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DOE Offers up to $200 Million for Integrated Biorefineries
DOE plans to support new facilities similar to this pilot plant in Nebraska, which is testing cellulosic ethanol technologies.
DOE is offering up to $200 million over the next six fiscal years, subject to annual appropriations, to support the development of pilot- and demonstration-scale integrated biorefineries, which employ a combination of non-food feedstocks and conversion technologies to produce advanced biofuels. Integrated biorefineries may produce several biofuels and may also produce side products such as biobased chemicals, heat, and power. DOE is encouraging proposals to use advanced biomass feedstocks such as algae or to produce innovative biofuels such as bio-butanol or "green" gasoline. The agency anticipates making approximately 5-12 cost-shared awards under its Funding Opportunity Announcement, which was issued on December 22.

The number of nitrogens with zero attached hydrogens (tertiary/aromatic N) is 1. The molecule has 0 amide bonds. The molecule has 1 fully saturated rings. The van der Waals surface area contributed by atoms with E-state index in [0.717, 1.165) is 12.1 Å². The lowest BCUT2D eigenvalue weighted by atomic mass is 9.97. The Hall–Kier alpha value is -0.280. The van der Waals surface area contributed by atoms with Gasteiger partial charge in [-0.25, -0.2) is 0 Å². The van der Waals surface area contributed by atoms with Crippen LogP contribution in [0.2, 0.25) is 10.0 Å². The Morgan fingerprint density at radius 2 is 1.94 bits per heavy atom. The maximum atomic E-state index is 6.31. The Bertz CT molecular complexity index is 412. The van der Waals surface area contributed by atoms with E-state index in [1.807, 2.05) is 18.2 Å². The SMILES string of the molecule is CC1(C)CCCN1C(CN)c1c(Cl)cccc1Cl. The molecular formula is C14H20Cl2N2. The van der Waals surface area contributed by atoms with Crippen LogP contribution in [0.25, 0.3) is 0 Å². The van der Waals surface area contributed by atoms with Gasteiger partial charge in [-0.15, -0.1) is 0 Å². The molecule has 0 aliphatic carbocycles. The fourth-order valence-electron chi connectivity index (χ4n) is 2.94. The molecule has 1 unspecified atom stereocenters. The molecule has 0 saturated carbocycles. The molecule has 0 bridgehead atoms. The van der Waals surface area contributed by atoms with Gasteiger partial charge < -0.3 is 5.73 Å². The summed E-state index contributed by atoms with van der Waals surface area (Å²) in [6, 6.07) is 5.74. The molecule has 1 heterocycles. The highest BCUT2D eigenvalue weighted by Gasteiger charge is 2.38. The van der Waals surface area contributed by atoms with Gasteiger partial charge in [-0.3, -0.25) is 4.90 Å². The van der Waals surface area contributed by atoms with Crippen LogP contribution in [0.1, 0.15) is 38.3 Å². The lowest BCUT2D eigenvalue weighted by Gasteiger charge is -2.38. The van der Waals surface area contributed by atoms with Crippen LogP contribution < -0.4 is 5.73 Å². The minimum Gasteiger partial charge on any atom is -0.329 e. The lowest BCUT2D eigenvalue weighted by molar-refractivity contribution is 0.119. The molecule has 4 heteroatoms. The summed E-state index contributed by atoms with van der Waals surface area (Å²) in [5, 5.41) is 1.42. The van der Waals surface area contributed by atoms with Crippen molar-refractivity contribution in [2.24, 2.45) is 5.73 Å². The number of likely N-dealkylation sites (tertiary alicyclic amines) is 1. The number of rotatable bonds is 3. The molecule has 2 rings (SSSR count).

DOE plans to select biorefinery projects that will be operational within three to four years after the applicants are selected, and the facilities should be intended to lead to commercialization in the near term. Mandatory letters of intent are due by February 20, and completed applications are due by April 30. The new funding opportunity adds to the more than $1 billion DOE has already committed to research, development, and demonstration of cellulosic biofuels technology. See the DOE press release, as well as the full text of the funding opportunity announcement on Grants.gov.